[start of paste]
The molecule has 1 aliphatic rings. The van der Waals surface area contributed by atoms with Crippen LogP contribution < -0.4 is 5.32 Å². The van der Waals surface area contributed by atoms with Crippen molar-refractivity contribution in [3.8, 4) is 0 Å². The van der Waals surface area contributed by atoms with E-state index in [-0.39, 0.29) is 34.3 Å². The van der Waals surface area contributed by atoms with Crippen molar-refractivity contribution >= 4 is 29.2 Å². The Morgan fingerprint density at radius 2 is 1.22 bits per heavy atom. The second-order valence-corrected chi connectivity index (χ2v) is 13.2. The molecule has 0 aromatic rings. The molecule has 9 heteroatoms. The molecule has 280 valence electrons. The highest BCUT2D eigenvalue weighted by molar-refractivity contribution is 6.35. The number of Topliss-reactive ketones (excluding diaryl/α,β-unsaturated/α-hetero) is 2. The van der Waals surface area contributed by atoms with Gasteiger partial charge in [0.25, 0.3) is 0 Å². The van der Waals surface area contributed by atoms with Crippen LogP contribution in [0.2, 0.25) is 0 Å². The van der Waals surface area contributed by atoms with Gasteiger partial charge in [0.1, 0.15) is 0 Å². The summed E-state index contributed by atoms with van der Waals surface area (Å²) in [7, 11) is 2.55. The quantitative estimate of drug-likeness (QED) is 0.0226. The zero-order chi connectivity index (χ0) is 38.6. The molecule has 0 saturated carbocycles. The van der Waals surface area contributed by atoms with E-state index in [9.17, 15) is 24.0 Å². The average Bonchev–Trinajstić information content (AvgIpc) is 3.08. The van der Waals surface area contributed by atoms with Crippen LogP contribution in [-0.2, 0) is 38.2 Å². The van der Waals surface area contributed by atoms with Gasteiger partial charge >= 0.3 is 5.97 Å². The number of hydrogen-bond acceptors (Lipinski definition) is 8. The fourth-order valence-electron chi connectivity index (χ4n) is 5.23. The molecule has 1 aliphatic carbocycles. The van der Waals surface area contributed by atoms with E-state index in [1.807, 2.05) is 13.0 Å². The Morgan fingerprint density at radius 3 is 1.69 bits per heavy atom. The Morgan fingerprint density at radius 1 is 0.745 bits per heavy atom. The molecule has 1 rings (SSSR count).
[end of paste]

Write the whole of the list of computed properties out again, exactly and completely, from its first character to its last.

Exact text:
The molecule has 1 aliphatic rings. The van der Waals surface area contributed by atoms with Crippen LogP contribution < -0.4 is 5.32 Å². The van der Waals surface area contributed by atoms with Crippen molar-refractivity contribution in [3.8, 4) is 0 Å². The van der Waals surface area contributed by atoms with E-state index in [-0.39, 0.29) is 34.3 Å². The van der Waals surface area contributed by atoms with Crippen molar-refractivity contribution >= 4 is 29.2 Å². The Morgan fingerprint density at radius 2 is 1.22 bits per heavy atom. The second-order valence-corrected chi connectivity index (χ2v) is 13.2. The molecule has 0 aromatic rings. The molecule has 9 heteroatoms. The molecule has 280 valence electrons. The highest BCUT2D eigenvalue weighted by molar-refractivity contribution is 6.35. The number of Topliss-reactive ketones (excluding diaryl/α,β-unsaturated/α-hetero) is 2. The van der Waals surface area contributed by atoms with Gasteiger partial charge in [0.25, 0.3) is 0 Å². The van der Waals surface area contributed by atoms with Crippen LogP contribution in [0.2, 0.25) is 0 Å². The van der Waals surface area contributed by atoms with Gasteiger partial charge in [0.1, 0.15) is 0 Å². The summed E-state index contributed by atoms with van der Waals surface area (Å²) in [7, 11) is 2.55. The quantitative estimate of drug-likeness (QED) is 0.0226. The zero-order chi connectivity index (χ0) is 38.6. The molecule has 0 saturated carbocycles. The van der Waals surface area contributed by atoms with E-state index in [9.17, 15) is 24.0 Å². The average Bonchev–Trinajstić information content (AvgIpc) is 3.08. The van der Waals surface area contributed by atoms with Crippen LogP contribution in [-0.2, 0) is 38.2 Å². The van der Waals surface area contributed by atoms with Gasteiger partial charge >= 0.3 is 5.97 Å². The number of hydrogen-bond acceptors (Lipinski definition) is 8. The fourth-order valence-electron chi connectivity index (χ4n) is 5.23. The molecule has 1 aliphatic carbocycles. The van der Waals surface area contributed by atoms with E-state index in [1.807, 2.05) is 13.0 Å². The Morgan fingerprint density at radius 3 is 1.69 bits per heavy atom. The Morgan fingerprint density at radius 1 is 0.745 bits per heavy atom. The molecule has 1 rings (SSSR count).